Sports News Without Fear, Favor or Compromise
Sports News Without Fear, Favor or Compromise
Illustration for article titled When To Stop A Fight

On Nov. 2, heavyweight Magomed Abdusalamov fought 10 hard rounds against "Irish" Mike Perez at Madison Square Garden. Today, Abdusalamov sits in a bed in Roosevelt Hospital, in a medically induced coma. It's worth reflecting on when fights should be stopped.

Abdusalamov broke his hand early in the fight. Soon after, he complained of a broken nose. Soon after that, he broke something in his face, which caused him to take on a noticeably grotesque appearance. Still, he fought on. He's an unpolished boxer, but a big puncher, and everyone—his corner, the judges, the doctors, the referee, and the fans—watched him gamely fight on, taking a vicious beating but never collapsing. We all assumed he still had a puncher's chance. He finished the fight on his feet.


After the fight, he was cleared by doctors. He left the arena, threw up outside, and caught a cab to the hospital. He was found to have a blood clot in his brain. Doctors placed him in an induced coma. For a while, he was expected to die. Now, he's expected to live, although what condition he'll be in after he's awoken is still unknown. His boxing career, a promising one, is over. His ability to live a normal life may well be over. He finished the fight on his feet. But he shouldn't have been allowed to.

Many things could have been done differently that might have prevented this horrific outcome for Magomed Abdusalamov. (And for the Mexican fighter Frankie Leal, who died last month after a fight that he never should have been allowed to participate in.) Medical oversight in the sport of boxing is clearly inadequate. But let's focus on the simplest measure of all: the fight could have been stopped. The culture of boxing often prevents a fighter from making a request to stop a fight, even if he really, really wants the fight to end. That leaves it to the referee, the cornermen, and the doctors to stop the fight. More generally, everyone who makes the sport of boxing possible—the fans who buy the tickets and watch the fights, the trainers in every gym around the world, and the media that covers the sport—bears a certain responsibility to demand a sport that is as humane as possible, given the givens. No one needs to die after a boxing match. Fights should be stopped before death, disfigurement, or permanent damage become unavoidable.

Referees stop fights when a boxer can't answer a 10 count after a knockdown, or when, in the ref's judgment, a boxer can no longer protect himself or is simply taking too much punishment. The problem, of course is that the ref's judgment is fallible, and varies from person to person. A few common sense guidelines could go a long way towards standardizing when fights should end.


Stop a fight when a fighter breaks his hand. Boxers break their hands during fights all the time. Some guys are known for doing it on a regular basis. And yes, it is possible to win a fight with a broken hand and a large heaping of will and pain tolerance. But a boxing match is not much more than two people with two hands each. Asking someone to box with one hand is like asking a baseball player to continue hitting after breaking his bat. It shouldn't be done. If a fighter breaks his hand, stop the fight and go to the scorecards.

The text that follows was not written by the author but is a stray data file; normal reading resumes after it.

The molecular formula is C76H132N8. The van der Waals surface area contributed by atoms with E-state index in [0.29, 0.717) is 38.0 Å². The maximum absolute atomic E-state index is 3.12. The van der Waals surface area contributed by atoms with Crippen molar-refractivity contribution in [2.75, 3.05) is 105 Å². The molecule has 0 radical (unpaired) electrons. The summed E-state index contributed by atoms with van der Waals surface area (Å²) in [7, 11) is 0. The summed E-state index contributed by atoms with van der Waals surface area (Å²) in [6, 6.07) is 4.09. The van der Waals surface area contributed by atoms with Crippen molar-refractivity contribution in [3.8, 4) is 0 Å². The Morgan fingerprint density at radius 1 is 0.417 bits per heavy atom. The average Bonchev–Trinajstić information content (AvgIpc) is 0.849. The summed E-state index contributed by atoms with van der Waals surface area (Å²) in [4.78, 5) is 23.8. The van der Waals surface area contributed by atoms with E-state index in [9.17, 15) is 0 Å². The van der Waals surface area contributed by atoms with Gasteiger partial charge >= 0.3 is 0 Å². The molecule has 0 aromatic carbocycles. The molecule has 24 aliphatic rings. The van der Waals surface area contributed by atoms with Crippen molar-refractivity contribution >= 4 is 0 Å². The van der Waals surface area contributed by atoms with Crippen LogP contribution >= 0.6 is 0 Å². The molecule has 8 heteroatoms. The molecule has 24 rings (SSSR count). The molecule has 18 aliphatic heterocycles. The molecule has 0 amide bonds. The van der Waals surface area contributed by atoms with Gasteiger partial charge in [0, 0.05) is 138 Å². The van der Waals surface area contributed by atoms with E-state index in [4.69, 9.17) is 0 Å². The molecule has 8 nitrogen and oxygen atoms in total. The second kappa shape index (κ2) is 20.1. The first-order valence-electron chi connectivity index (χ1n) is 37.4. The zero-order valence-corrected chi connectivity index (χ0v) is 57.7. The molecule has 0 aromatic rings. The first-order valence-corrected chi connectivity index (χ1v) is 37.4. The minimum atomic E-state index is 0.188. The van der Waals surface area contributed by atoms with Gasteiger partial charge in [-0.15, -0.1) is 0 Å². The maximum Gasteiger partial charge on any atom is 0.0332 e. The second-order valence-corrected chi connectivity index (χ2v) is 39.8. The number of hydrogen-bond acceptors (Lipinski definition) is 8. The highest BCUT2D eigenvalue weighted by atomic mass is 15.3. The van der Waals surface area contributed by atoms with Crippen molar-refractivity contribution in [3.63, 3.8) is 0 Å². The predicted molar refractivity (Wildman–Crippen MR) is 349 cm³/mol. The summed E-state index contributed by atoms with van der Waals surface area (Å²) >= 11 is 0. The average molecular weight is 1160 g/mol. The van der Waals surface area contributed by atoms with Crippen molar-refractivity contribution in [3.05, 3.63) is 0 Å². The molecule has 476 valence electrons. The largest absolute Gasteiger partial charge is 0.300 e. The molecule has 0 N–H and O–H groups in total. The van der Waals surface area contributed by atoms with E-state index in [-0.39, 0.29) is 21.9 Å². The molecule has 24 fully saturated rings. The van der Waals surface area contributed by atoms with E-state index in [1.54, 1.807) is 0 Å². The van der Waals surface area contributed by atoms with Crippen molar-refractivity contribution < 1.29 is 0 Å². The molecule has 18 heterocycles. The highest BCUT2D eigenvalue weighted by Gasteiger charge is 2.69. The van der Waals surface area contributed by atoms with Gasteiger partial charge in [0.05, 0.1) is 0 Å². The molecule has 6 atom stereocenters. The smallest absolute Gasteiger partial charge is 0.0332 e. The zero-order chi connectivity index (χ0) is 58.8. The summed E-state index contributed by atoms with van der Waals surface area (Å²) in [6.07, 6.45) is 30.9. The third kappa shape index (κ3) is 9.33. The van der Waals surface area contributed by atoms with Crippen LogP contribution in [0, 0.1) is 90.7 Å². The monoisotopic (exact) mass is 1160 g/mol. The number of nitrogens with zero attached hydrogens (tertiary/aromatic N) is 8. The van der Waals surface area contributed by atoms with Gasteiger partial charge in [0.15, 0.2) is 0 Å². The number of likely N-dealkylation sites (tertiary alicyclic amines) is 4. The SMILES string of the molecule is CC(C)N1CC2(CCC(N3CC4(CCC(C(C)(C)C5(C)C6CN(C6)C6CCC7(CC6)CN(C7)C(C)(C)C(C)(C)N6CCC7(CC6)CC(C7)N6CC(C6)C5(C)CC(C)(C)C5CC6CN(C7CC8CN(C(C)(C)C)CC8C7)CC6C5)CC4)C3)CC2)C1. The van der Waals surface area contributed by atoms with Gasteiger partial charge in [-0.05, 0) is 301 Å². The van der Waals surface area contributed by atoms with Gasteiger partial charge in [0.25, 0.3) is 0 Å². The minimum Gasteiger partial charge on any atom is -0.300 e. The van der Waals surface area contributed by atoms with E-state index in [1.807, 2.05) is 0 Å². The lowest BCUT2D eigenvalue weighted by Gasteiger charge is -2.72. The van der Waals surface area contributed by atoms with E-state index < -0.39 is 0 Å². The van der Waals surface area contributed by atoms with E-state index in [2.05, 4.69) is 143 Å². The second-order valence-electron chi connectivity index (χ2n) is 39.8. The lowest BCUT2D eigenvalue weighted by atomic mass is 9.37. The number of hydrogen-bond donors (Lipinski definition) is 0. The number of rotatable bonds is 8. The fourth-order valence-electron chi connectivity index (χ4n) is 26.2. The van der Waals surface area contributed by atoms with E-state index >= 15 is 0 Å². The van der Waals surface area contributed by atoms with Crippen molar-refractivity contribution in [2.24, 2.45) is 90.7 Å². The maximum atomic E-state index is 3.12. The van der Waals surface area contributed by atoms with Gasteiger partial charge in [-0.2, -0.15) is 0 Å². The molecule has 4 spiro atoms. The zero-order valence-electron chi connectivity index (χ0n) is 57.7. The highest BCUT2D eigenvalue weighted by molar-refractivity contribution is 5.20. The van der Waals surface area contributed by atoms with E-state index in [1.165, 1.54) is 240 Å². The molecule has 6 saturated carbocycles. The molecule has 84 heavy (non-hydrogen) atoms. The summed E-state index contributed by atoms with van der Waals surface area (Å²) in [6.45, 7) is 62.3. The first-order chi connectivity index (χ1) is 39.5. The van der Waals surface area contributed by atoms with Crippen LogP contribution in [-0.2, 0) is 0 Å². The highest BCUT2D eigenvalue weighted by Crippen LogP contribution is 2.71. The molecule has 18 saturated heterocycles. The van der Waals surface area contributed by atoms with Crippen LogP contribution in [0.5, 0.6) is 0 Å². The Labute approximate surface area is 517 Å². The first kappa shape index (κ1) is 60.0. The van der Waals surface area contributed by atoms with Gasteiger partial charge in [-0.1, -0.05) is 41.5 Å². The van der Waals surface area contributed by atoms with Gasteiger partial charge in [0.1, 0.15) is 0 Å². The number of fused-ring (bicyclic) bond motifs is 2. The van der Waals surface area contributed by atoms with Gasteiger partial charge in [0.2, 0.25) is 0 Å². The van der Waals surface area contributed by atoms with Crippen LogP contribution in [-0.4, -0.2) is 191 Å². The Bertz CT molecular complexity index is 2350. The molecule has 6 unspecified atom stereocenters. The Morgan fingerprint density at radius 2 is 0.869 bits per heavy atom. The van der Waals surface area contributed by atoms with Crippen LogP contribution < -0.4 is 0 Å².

Stop a fight when a fighter's vision is impaired. Fighting with one eye isn't quite as bad as fighting with one hand, but boxing without depth perception or peripheral vision on one side of your head is not safe, fair, or rational. Yeah, fights are routinely stopped when a cut is bleeding into a fighter's eye—but fights are routinely not stopped when vision is impaired for some other reason, like swelling from a big punch. For example, this is the face of a man who was allowed to finish an entire fight. It's a recipe for disaster.


Stop a fight when a fighter sustains a broken facial bone. Again, there is a brutality level in boxing that is accepted as perfectly normal, which, if you are able to escape the "it's always been done like this" mindset for a moment, will strike you as clearly inhumane and borderline insane. Sometimes, a punch will break a boxer's cheekbone, or orbital bone around the eye, or their nose. If someone has a broken bone in their face, they should not be getting punched more on that broken bone. Not for one more round. That's how faces get turned to soup. Yes, I am advocating that fights be stopped if a fighter suffers a broken nose. (Broken noses are in some ways worse than other facial injuries, because they also prevent a fighter from breathing properly.) Yes, I am aware that, traditionally, a fighter who asked for a fight to stop merely because he had a broken nose would be considered a pussy by the average boxing fan. If the average boxing fan thinks it is such a minor matter to punched in an already broken nose, I advise the average boxing fan to volunteer to try it.

Boxing will never be easy, painless, or safe. But it can be safer, if we all agree to treat it as a sport, rather than as a gladiatorial battle. I can defend boxing as a beautiful sport. I cannot defend boxing as a way for us all to get our kicks by watching men kill each other. In sports, players who are too injured to continue get to stop playing until they heal. In boxing, we expect fighters who know they are being severely physically damaged to rise and walk back for more, round after round, until their bodies and brains literally give out. Only in Rocky movies does this process result in stirring triumphs of the human spirit. In real life, it ends on a bed in Roosevelt Hospital. And it's not worth it.


You can donate to Magomed Abdusalamov here.

Hamilton Nolan writes for Gawker and writes about boxing for places besides Gawker.

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